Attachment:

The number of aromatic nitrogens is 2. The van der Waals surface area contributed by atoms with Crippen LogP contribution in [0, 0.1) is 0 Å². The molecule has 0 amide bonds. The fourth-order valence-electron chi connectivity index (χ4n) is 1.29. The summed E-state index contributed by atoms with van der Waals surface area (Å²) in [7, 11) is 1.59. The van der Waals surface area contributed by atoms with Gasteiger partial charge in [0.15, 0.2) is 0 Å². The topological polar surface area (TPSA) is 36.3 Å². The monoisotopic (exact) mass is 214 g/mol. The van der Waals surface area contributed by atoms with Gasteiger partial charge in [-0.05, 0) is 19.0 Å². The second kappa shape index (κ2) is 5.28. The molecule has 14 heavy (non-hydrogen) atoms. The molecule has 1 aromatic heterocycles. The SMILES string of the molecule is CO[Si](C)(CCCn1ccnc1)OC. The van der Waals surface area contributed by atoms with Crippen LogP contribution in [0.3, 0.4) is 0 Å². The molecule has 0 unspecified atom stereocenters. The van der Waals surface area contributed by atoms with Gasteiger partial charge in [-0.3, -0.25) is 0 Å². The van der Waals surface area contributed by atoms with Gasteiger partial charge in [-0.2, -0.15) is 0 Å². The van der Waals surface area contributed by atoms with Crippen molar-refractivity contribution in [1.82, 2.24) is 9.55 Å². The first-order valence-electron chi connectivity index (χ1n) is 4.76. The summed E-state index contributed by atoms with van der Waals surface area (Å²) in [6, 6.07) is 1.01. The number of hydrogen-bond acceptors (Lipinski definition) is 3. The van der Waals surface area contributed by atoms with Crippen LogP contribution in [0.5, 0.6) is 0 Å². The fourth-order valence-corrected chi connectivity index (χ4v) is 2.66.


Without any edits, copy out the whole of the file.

The number of aromatic nitrogens is 2. The van der Waals surface area contributed by atoms with Crippen LogP contribution in [0, 0.1) is 0 Å². The molecule has 0 amide bonds. The fourth-order valence-electron chi connectivity index (χ4n) is 1.29. The summed E-state index contributed by atoms with van der Waals surface area (Å²) in [7, 11) is 1.59. The van der Waals surface area contributed by atoms with Gasteiger partial charge in [0.15, 0.2) is 0 Å². The topological polar surface area (TPSA) is 36.3 Å². The monoisotopic (exact) mass is 214 g/mol. The van der Waals surface area contributed by atoms with Gasteiger partial charge in [-0.05, 0) is 19.0 Å². The second kappa shape index (κ2) is 5.28. The molecule has 14 heavy (non-hydrogen) atoms. The molecule has 1 aromatic heterocycles. The SMILES string of the molecule is CO[Si](C)(CCCn1ccnc1)OC. The van der Waals surface area contributed by atoms with Crippen LogP contribution in [0.3, 0.4) is 0 Å². The molecule has 0 unspecified atom stereocenters. The van der Waals surface area contributed by atoms with Gasteiger partial charge in [-0.3, -0.25) is 0 Å². The van der Waals surface area contributed by atoms with Gasteiger partial charge in [-0.2, -0.15) is 0 Å². The van der Waals surface area contributed by atoms with Crippen molar-refractivity contribution in [1.82, 2.24) is 9.55 Å². The first-order valence-electron chi connectivity index (χ1n) is 4.76. The summed E-state index contributed by atoms with van der Waals surface area (Å²) in [6, 6.07) is 1.01. The number of hydrogen-bond acceptors (Lipinski definition) is 3. The van der Waals surface area contributed by atoms with Crippen LogP contribution in [0.5, 0.6) is 0 Å². The fourth-order valence-corrected chi connectivity index (χ4v) is 2.66.